Two weeks ago, a fire broke out at the Universal Studios in Hollywood, 13 years to the day after another controversial blaze broke out at the same location. On June 2, 2014, a fire started when a worker blowtorching asphalt shingles left before ensuring no hotspots remained. It consumed the King Kong attraction, whose star had ‘banana-scented breath’. No loss then.
Universal quickly admitted it had lost archived films and TV show videos, but the company insisted it had duplicates of them all. So, no loss there.
It was only when the New York Times reported the following year that up to 175,000 analogue music master tapes had also been destroyed that Universal sheepishly admitted that much had been destroyed in the conflagration that took more than 500 firefighters to control. Universal had long since swallowed up many legendary labels and many artists were keen to know if their work was gone, among them Neil Young, Steve Earle, Tom Petty, and Les Paul.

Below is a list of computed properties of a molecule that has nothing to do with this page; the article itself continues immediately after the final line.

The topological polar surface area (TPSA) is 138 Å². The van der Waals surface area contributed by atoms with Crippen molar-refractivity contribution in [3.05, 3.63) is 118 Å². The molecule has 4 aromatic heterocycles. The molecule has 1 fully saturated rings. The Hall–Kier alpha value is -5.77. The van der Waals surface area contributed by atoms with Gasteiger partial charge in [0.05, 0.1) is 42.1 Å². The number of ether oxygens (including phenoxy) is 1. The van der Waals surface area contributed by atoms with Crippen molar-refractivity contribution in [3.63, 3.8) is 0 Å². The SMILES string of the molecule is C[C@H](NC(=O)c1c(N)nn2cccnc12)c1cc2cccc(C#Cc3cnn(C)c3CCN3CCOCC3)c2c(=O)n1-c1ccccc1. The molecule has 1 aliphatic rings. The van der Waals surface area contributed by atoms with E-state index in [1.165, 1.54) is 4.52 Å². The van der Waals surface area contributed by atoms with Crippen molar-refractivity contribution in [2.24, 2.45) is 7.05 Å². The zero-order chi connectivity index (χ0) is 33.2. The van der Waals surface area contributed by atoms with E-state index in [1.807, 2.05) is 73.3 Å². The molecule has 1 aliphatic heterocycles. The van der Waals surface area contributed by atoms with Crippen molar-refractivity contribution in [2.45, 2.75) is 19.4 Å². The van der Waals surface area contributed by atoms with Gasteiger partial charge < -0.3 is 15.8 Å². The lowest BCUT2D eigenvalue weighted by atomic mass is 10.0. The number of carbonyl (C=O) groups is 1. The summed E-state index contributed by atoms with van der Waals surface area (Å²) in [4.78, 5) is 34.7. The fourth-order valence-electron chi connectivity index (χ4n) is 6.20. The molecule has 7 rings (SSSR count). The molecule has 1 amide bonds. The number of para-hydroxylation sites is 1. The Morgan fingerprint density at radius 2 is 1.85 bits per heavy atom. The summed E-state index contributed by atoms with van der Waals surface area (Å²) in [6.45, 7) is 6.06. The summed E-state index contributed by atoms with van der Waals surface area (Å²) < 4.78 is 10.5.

Universal announced that the entire Chess and Impulse! label collections had been threatened but were safe, along with music by John Coltrane and Muddy Waters. But lost forever were original recordings by Bryan Adams, Beck, Sheryl Crow, Jimmy Eat World, Slayer, White Zombie and post-1974 Elton John. No real loss then.
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